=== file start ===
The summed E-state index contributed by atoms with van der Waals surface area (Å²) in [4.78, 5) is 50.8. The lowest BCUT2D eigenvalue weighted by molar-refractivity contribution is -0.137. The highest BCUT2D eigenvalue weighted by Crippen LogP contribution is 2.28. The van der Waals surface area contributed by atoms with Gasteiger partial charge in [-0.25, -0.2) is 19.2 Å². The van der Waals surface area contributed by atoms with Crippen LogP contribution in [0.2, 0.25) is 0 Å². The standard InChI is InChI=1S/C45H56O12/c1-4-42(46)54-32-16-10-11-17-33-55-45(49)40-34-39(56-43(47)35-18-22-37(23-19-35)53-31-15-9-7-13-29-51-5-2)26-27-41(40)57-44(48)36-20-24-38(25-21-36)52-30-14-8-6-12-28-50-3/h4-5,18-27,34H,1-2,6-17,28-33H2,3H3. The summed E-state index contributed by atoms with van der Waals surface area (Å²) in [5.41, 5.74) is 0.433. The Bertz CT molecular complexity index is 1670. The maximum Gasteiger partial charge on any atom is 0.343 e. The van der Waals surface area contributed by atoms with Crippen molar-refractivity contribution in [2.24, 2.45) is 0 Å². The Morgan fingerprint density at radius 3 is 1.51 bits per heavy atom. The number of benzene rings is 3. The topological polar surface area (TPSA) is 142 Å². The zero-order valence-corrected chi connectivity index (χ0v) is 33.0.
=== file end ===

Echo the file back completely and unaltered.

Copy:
The summed E-state index contributed by atoms with van der Waals surface area (Å²) in [4.78, 5) is 50.8. The lowest BCUT2D eigenvalue weighted by molar-refractivity contribution is -0.137. The highest BCUT2D eigenvalue weighted by Crippen LogP contribution is 2.28. The van der Waals surface area contributed by atoms with Gasteiger partial charge in [-0.25, -0.2) is 19.2 Å². The van der Waals surface area contributed by atoms with Crippen LogP contribution in [0.2, 0.25) is 0 Å². The standard InChI is InChI=1S/C45H56O12/c1-4-42(46)54-32-16-10-11-17-33-55-45(49)40-34-39(56-43(47)35-18-22-37(23-19-35)53-31-15-9-7-13-29-51-5-2)26-27-41(40)57-44(48)36-20-24-38(25-21-36)52-30-14-8-6-12-28-50-3/h4-5,18-27,34H,1-2,6-17,28-33H2,3H3. The summed E-state index contributed by atoms with van der Waals surface area (Å²) in [5.41, 5.74) is 0.433. The Bertz CT molecular complexity index is 1670. The maximum Gasteiger partial charge on any atom is 0.343 e. The van der Waals surface area contributed by atoms with Crippen molar-refractivity contribution in [2.24, 2.45) is 0 Å². The Morgan fingerprint density at radius 3 is 1.51 bits per heavy atom. The number of benzene rings is 3. The topological polar surface area (TPSA) is 142 Å². The zero-order valence-corrected chi connectivity index (χ0v) is 33.0.